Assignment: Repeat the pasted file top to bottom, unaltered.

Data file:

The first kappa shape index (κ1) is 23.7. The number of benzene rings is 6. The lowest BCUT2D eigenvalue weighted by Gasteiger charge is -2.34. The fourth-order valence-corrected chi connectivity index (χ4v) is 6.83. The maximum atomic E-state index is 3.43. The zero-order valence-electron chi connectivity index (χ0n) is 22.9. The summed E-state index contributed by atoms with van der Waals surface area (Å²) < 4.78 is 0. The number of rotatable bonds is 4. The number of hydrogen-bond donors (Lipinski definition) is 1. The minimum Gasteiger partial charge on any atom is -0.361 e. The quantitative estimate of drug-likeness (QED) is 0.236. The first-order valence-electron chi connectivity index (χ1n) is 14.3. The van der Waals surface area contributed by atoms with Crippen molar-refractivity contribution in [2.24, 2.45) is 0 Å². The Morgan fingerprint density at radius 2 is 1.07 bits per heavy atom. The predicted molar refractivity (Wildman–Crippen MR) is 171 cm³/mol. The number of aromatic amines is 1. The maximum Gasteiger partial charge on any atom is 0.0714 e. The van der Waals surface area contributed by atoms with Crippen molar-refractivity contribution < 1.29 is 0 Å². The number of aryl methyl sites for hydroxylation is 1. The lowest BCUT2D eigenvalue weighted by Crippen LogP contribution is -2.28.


The first kappa shape index (κ1) is 23.7. The number of benzene rings is 6. The lowest BCUT2D eigenvalue weighted by Gasteiger charge is -2.34. The fourth-order valence-corrected chi connectivity index (χ4v) is 6.83. The maximum atomic E-state index is 3.43. The zero-order valence-electron chi connectivity index (χ0n) is 22.9. The summed E-state index contributed by atoms with van der Waals surface area (Å²) < 4.78 is 0. The number of rotatable bonds is 4. The number of hydrogen-bond donors (Lipinski definition) is 1. The minimum Gasteiger partial charge on any atom is -0.361 e. The quantitative estimate of drug-likeness (QED) is 0.236. The first-order valence-electron chi connectivity index (χ1n) is 14.3. The van der Waals surface area contributed by atoms with Crippen molar-refractivity contribution in [2.24, 2.45) is 0 Å². The Morgan fingerprint density at radius 2 is 1.07 bits per heavy atom. The predicted molar refractivity (Wildman–Crippen MR) is 171 cm³/mol. The number of aromatic amines is 1. The maximum Gasteiger partial charge on any atom is 0.0714 e. The van der Waals surface area contributed by atoms with Crippen molar-refractivity contribution < 1.29 is 0 Å². The number of aryl methyl sites for hydroxylation is 1. The lowest BCUT2D eigenvalue weighted by Crippen LogP contribution is -2.28.